I am learning to listen to the language of the land and the whispers of fire. I just finished my notes and the reading assignment for Emergence Magazine's Deep Dive Spiritual Ecology workshop I'll be taking the over the next few weeks. This session is focused on David Abram's writing about primacy of place and reciprocity with the more than human elements of our world. In the journaling prompt he asked that we reflect on a nature encounter that stuck deeply and encouraged a more than human reciprocity with the land.
I can't help but think back to a few years ago when I'd started my nature journaling practice. The every day things around me started to become more vibrant and interesting. On my daily walk with the dogs, I had noticed a large patch of yellow flowers blooming long after the spring flowers and grasses had died. I had seen these year after year and always appreciated the beauty, but just looked at them as weeds. But with my journaling practice, I couldn't help but stop and look deeper.
I noticed that the flowers seemed to greet me each morning as I entered from the east. The vast majority of them tilted open toward me. I guessed it was the morning sun they followed across the sky and somehow felt more keenly aware of my location in space and time. I felt connected to the early morning sunrise and the patch of plants as we followed a similar route.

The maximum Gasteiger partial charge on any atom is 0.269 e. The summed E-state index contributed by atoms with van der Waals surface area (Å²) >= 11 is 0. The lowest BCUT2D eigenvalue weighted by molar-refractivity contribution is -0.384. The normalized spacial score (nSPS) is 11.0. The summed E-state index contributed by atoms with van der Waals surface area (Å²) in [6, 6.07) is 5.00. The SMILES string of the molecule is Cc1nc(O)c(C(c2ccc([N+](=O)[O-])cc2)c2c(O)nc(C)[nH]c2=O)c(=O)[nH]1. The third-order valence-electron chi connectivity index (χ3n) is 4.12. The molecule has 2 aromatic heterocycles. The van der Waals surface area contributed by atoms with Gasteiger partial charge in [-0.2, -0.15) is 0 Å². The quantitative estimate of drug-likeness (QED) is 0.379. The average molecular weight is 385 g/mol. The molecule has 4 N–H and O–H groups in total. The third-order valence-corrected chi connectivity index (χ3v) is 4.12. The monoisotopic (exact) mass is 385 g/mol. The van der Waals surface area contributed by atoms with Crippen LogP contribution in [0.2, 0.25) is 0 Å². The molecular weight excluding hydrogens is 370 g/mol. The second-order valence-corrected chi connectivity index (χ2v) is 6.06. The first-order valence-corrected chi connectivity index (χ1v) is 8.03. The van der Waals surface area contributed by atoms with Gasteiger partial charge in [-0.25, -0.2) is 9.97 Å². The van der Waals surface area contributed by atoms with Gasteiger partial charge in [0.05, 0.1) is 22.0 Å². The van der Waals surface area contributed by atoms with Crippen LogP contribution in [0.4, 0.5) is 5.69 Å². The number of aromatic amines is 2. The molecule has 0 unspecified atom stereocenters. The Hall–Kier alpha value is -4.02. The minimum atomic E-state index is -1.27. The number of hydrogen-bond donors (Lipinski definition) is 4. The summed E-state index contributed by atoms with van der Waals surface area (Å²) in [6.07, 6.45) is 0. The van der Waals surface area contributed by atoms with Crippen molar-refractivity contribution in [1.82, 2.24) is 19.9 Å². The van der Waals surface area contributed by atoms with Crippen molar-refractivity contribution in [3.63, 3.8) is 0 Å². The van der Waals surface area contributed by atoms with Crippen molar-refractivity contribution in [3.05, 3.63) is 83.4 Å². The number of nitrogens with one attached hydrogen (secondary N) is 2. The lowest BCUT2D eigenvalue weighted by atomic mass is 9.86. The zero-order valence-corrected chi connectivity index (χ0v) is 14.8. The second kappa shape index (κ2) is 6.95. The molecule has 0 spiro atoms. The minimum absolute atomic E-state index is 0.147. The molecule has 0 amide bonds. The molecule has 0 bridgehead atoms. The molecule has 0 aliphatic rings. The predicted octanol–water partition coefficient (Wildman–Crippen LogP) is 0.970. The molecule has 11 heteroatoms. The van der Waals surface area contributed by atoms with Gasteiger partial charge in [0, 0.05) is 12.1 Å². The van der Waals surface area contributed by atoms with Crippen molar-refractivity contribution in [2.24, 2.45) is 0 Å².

On an afternoon walk past the same flower patch, I noticed a sweet medicinal scent soaring in the warm and dry breeze that drew me closer. I gently touched the woody stem and tiny thick leaves that glistened with a sticky substance. The scent was carried on my finger tips throughout the day, a constant reminder of those flowers and the warm summer breeze.
With my curiosity peaked, I did some research to identify the plant species and learned so much more about the wonder of this plant, Madia elegans or tarweed. I learned how they were often tended with fire, after seed harvest, by Native American women living in California along these river valleys and foothills.
As a woman that has spent many years working in fire management, I was excited to make this fire connection to a native plant use and maybe a woman from the past. I also felt a deep and almost haunting experience with this place. I wondered if the same medicinal summer scents wafted through the air long ago, like a perfume or a voice calling to the indigenous people to bring their fire medicine to the land and in reciprocity to this plant.
I will forever connect the scent of late-summer madia with a call for fire. On the breeze, it is a whisper calling for a delicate touch of fire. Other plants and places carry a language of fire. How do we listen? How do we help answer the call?